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"The one thing he would like," says his mother, Jo, "is more space to himself." While Miller might be off the radar of the average NFL fan, he is Peyton Manning-famous on the World Cup circuit and anywhere near a ski hill. Consider Beaver Creek. On Wednesday, the day before his first race, Miller spent two hours signing autographs with Rahlves at an Atomic function, then three hours that night at a meet-and-greet with media members arranged by the pasta company Barilla, another of his sponsors. At one point he stirred sauce for a photo-op (insert chimp noises here). He also drank a beer, which shocked the European journalists in attendance. "Sometimes, when the stress gets to be too much, it helps to blow things out, just get smashed," says Miller. "But the other night I had one beer and I was in bed at 10:30."
Miller's decision to attack history on newer, faster skis involved cutting a deal with himself. "I'm not much of a believer in an afterlife, and I don't think I'm getting reincarnated," he says, "so what it comes down to is, I owe it to myself and to a lot of other people--my coaches, my family, my teammates--to take the athletic side of it as far as I can and learn to just manage the bulls---."
Miller is taking the athletic side to places never visited by any other skier. He has always had extraordinary edge control and carving skills. "Now he's taking [tighter] lines in downhill than any skier has ever attempted," says Fleischer.
"No surprise this year," says Maier, the four-time overall champion whose runner-up finish in last Saturday's giant slalom suggests that he will remain a viable contender for that title. "He's done a good job when he was struggling with equipment. Now it looks easy for him."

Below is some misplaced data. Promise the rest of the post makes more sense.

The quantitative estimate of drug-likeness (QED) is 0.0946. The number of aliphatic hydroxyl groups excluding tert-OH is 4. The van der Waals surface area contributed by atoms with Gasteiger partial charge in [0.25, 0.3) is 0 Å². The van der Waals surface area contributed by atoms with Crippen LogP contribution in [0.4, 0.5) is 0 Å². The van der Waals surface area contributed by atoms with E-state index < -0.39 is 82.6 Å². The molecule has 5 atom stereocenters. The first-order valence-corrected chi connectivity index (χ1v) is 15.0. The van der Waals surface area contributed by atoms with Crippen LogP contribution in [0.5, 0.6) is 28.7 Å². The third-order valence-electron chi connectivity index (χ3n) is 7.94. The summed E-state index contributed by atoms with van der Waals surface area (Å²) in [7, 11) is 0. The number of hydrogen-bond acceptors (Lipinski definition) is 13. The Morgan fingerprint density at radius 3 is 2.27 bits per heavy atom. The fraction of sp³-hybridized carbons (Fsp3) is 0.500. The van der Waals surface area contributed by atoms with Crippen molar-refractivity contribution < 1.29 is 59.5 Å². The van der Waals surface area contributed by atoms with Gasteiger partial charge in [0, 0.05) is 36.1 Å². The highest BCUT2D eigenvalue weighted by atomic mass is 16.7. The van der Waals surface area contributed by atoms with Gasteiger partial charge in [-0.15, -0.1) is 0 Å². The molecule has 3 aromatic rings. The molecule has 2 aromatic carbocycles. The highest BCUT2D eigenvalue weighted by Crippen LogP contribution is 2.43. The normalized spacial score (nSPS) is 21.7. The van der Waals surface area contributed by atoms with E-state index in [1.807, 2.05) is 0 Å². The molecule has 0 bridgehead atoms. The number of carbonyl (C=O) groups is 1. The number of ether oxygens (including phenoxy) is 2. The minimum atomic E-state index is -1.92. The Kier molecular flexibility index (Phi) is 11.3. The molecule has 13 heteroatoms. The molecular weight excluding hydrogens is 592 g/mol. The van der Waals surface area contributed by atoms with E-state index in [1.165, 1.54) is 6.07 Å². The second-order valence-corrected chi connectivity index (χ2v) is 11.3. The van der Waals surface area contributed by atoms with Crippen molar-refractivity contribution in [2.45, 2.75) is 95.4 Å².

U.S. coaches say they saw a change while helping Miller fine-tune his speed style during summer downhill training in Portillo, Chile. But Miller says he hasn't changed a thing except his equipment, and he's "just getting better at the same stuff I've always done."
"Let's say this: He's relaxed now, he's in a better tuck," says U.S. coach Phil McNichol. "His transition out of turns is better. I'd say the change in equipment supported the changes the coaching staff has been trying to get him to make. Bode will debate that."
He'll also continue to challenge the U.S. coaches on how frequently he races. They want him to rest more; he wants to set his own schedule, which is usually exhausting. His crashes at Beaver Creek suggest that he might find it difficult to maintain his technical edge while trying to win speed events. "Maybe I'll train a little more in slalom and GS," he says. Media and public scrutiny will intensify in Europe, and Miller will try to escape it again by living--as he did last year--in a 30-foot motor home piloted by his childhood friend Jake Serino. (Two other longtime friends, Cam Shaw-Doran and Miller's cousin Chance Stith, share his New Hampshire house. Miller is single, with no girlfriend. "Every girl I meet who's good-looking or cute reads PEOPLE magazine like it's going out of style and is totally absorbed in celebrities," says Miller.)
He expects great things from the season. "I will probably win the overall," he says, "and probably win other globes [event trophies] too--if I don't get hurt. Every day I go out there I probably should be considered the favorite. There's no limit, really." He will ski at the 2006 Olympics in Turin, Italy, and then retire. "Unless some young kids come along," he says, "to help shoulder the bulls---."
Until then he will look for more than trophies and cash. Last Friday, as he hit the downhill finish corral and threw a huge spray of fine snow into the blue sky, he windmilled his arms long before he saw that he had moved into first place. "I felt phenomenal, regardless of the time," he explained later. It was "a celebration of great skiing."